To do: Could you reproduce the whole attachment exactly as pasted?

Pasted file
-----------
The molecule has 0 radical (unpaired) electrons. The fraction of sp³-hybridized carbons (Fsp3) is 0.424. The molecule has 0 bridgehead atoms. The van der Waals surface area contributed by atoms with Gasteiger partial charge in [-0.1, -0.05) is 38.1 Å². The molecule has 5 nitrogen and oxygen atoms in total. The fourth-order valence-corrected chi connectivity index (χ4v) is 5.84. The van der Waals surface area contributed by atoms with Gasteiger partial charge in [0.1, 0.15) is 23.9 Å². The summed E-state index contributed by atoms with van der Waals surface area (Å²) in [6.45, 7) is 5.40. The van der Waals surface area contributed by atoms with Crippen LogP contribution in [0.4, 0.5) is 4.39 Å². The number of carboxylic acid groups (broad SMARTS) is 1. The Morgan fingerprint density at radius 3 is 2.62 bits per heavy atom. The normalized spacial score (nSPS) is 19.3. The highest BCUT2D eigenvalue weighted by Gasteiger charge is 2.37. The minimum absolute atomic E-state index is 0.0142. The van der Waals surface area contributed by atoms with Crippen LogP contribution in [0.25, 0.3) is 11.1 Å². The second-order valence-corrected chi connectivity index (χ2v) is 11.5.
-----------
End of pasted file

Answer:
The molecule has 0 radical (unpaired) electrons. The fraction of sp³-hybridized carbons (Fsp3) is 0.424. The molecule has 0 bridgehead atoms. The van der Waals surface area contributed by atoms with Gasteiger partial charge in [-0.1, -0.05) is 38.1 Å². The molecule has 5 nitrogen and oxygen atoms in total. The fourth-order valence-corrected chi connectivity index (χ4v) is 5.84. The van der Waals surface area contributed by atoms with Gasteiger partial charge in [0.1, 0.15) is 23.9 Å². The summed E-state index contributed by atoms with van der Waals surface area (Å²) in [6.45, 7) is 5.40. The van der Waals surface area contributed by atoms with Crippen LogP contribution in [0.4, 0.5) is 4.39 Å². The number of carboxylic acid groups (broad SMARTS) is 1. The Morgan fingerprint density at radius 3 is 2.62 bits per heavy atom. The normalized spacial score (nSPS) is 19.3. The highest BCUT2D eigenvalue weighted by Gasteiger charge is 2.37. The minimum absolute atomic E-state index is 0.0142. The van der Waals surface area contributed by atoms with Crippen LogP contribution in [0.25, 0.3) is 11.1 Å². The second-order valence-corrected chi connectivity index (χ2v) is 11.5.